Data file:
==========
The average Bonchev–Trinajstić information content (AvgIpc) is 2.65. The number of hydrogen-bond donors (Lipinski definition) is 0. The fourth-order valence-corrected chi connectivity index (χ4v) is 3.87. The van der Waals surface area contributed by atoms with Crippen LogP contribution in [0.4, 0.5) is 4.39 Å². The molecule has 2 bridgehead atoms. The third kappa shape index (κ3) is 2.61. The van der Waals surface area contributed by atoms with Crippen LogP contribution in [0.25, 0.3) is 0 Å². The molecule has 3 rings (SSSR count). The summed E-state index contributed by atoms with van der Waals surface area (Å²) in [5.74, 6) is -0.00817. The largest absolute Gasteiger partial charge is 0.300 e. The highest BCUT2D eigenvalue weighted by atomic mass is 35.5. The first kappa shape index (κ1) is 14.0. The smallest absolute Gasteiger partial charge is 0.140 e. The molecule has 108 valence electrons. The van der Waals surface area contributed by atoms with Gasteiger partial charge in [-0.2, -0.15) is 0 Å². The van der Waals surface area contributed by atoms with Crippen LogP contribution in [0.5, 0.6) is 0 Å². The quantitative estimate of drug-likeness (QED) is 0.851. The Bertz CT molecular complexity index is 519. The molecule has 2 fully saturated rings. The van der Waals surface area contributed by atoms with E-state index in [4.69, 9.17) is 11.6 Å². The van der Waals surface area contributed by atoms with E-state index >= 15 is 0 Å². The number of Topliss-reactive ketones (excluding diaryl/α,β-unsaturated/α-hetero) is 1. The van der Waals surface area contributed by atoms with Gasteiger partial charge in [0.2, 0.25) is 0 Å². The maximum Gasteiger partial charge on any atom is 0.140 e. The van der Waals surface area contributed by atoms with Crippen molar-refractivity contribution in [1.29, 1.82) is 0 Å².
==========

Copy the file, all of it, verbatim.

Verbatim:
The average Bonchev–Trinajstić information content (AvgIpc) is 2.65. The number of hydrogen-bond donors (Lipinski definition) is 0. The fourth-order valence-corrected chi connectivity index (χ4v) is 3.87. The van der Waals surface area contributed by atoms with Crippen LogP contribution in [0.4, 0.5) is 4.39 Å². The molecule has 2 bridgehead atoms. The third kappa shape index (κ3) is 2.61. The van der Waals surface area contributed by atoms with Crippen LogP contribution in [0.25, 0.3) is 0 Å². The molecule has 3 rings (SSSR count). The summed E-state index contributed by atoms with van der Waals surface area (Å²) in [5.74, 6) is -0.00817. The largest absolute Gasteiger partial charge is 0.300 e. The highest BCUT2D eigenvalue weighted by atomic mass is 35.5. The first kappa shape index (κ1) is 14.0. The smallest absolute Gasteiger partial charge is 0.140 e. The molecule has 108 valence electrons. The van der Waals surface area contributed by atoms with Gasteiger partial charge in [-0.2, -0.15) is 0 Å². The van der Waals surface area contributed by atoms with Crippen LogP contribution in [0.5, 0.6) is 0 Å². The quantitative estimate of drug-likeness (QED) is 0.851. The Bertz CT molecular complexity index is 519. The molecule has 2 fully saturated rings. The van der Waals surface area contributed by atoms with E-state index in [4.69, 9.17) is 11.6 Å². The van der Waals surface area contributed by atoms with E-state index >= 15 is 0 Å². The number of Topliss-reactive ketones (excluding diaryl/α,β-unsaturated/α-hetero) is 1. The van der Waals surface area contributed by atoms with Gasteiger partial charge in [0.2, 0.25) is 0 Å². The maximum Gasteiger partial charge on any atom is 0.140 e. The van der Waals surface area contributed by atoms with Crippen molar-refractivity contribution in [1.29, 1.82) is 0 Å².